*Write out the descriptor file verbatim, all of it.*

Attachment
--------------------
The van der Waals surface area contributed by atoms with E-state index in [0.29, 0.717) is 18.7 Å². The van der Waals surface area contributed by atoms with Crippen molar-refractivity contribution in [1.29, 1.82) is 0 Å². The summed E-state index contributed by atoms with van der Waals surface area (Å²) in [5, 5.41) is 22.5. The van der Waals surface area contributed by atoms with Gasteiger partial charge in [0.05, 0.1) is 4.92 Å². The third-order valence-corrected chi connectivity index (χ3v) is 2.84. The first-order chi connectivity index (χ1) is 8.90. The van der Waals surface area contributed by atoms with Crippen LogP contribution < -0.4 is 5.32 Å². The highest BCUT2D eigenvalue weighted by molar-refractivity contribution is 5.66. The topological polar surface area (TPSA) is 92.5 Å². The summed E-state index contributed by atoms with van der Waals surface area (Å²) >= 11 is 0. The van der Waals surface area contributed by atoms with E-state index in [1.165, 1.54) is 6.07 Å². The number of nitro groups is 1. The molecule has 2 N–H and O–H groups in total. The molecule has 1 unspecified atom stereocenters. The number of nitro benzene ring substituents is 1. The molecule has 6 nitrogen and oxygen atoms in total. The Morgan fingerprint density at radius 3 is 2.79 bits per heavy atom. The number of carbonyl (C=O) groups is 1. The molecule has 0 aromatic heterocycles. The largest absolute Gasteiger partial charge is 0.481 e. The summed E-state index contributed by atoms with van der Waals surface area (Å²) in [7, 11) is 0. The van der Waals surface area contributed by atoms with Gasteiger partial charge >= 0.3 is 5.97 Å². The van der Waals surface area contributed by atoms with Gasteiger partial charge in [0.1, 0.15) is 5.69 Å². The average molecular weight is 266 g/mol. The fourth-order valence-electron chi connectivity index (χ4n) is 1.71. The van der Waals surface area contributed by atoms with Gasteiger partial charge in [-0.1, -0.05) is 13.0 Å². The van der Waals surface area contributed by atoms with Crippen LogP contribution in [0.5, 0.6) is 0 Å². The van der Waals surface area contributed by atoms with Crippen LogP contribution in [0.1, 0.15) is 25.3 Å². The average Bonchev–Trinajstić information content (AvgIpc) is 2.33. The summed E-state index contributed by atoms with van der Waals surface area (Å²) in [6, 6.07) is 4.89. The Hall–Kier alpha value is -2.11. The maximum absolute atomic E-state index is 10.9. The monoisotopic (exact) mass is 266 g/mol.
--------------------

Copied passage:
The van der Waals surface area contributed by atoms with E-state index in [0.29, 0.717) is 18.7 Å². The van der Waals surface area contributed by atoms with Crippen molar-refractivity contribution in [1.29, 1.82) is 0 Å². The summed E-state index contributed by atoms with van der Waals surface area (Å²) in [5, 5.41) is 22.5. The van der Waals surface area contributed by atoms with Gasteiger partial charge in [0.05, 0.1) is 4.92 Å². The third-order valence-corrected chi connectivity index (χ3v) is 2.84. The first-order chi connectivity index (χ1) is 8.90. The van der Waals surface area contributed by atoms with Crippen LogP contribution < -0.4 is 5.32 Å². The highest BCUT2D eigenvalue weighted by molar-refractivity contribution is 5.66. The topological polar surface area (TPSA) is 92.5 Å². The summed E-state index contributed by atoms with van der Waals surface area (Å²) >= 11 is 0. The van der Waals surface area contributed by atoms with E-state index in [1.165, 1.54) is 6.07 Å². The number of nitro groups is 1. The molecule has 2 N–H and O–H groups in total. The molecule has 1 unspecified atom stereocenters. The number of nitro benzene ring substituents is 1. The molecule has 6 nitrogen and oxygen atoms in total. The Morgan fingerprint density at radius 3 is 2.79 bits per heavy atom. The number of carbonyl (C=O) groups is 1. The molecule has 0 aromatic heterocycles. The largest absolute Gasteiger partial charge is 0.481 e. The summed E-state index contributed by atoms with van der Waals surface area (Å²) in [7, 11) is 0. The van der Waals surface area contributed by atoms with Gasteiger partial charge >= 0.3 is 5.97 Å². The van der Waals surface area contributed by atoms with Gasteiger partial charge in [0.1, 0.15) is 5.69 Å². The average molecular weight is 266 g/mol. The fourth-order valence-electron chi connectivity index (χ4n) is 1.71. The van der Waals surface area contributed by atoms with Gasteiger partial charge in [-0.1, -0.05) is 13.0 Å². The van der Waals surface area contributed by atoms with Crippen LogP contribution in [0.5, 0.6) is 0 Å². The van der Waals surface area contributed by atoms with Crippen LogP contribution in [0.1, 0.15) is 25.3 Å². The average Bonchev–Trinajstić information content (AvgIpc) is 2.33. The summed E-state index contributed by atoms with van der Waals surface area (Å²) in [6, 6.07) is 4.89. The Hall–Kier alpha value is -2.11. The maximum absolute atomic E-state index is 10.9. The monoisotopic (exact) mass is 266 g/mol.